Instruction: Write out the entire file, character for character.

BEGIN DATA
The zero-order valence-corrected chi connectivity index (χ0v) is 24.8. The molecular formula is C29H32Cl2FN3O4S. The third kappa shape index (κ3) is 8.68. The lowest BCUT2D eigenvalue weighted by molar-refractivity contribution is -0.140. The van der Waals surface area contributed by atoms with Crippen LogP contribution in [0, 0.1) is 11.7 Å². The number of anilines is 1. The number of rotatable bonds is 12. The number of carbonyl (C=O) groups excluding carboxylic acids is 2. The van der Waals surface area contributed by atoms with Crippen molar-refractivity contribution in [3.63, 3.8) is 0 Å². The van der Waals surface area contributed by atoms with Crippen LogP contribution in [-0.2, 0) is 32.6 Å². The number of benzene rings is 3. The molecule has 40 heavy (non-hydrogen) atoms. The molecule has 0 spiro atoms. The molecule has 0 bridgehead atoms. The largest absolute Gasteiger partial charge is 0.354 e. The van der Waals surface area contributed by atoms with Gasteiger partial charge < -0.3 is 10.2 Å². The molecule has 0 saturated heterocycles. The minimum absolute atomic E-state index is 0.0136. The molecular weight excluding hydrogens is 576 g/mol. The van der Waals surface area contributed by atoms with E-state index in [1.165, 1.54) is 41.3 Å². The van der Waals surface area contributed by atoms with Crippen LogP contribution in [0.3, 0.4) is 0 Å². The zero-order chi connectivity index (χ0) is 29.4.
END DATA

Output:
The zero-order valence-corrected chi connectivity index (χ0v) is 24.8. The molecular formula is C29H32Cl2FN3O4S. The third kappa shape index (κ3) is 8.68. The lowest BCUT2D eigenvalue weighted by molar-refractivity contribution is -0.140. The van der Waals surface area contributed by atoms with Crippen LogP contribution in [0, 0.1) is 11.7 Å². The number of anilines is 1. The number of rotatable bonds is 12. The number of carbonyl (C=O) groups excluding carboxylic acids is 2. The van der Waals surface area contributed by atoms with Crippen molar-refractivity contribution in [3.63, 3.8) is 0 Å². The van der Waals surface area contributed by atoms with Crippen LogP contribution in [-0.2, 0) is 32.6 Å². The number of benzene rings is 3. The molecule has 40 heavy (non-hydrogen) atoms. The molecule has 0 spiro atoms. The molecule has 0 bridgehead atoms. The largest absolute Gasteiger partial charge is 0.354 e. The van der Waals surface area contributed by atoms with Gasteiger partial charge < -0.3 is 10.2 Å². The molecule has 0 saturated heterocycles. The minimum absolute atomic E-state index is 0.0136. The molecular weight excluding hydrogens is 576 g/mol. The van der Waals surface area contributed by atoms with E-state index in [1.165, 1.54) is 41.3 Å². The van der Waals surface area contributed by atoms with Crippen LogP contribution in [0.3, 0.4) is 0 Å². The zero-order chi connectivity index (χ0) is 29.4.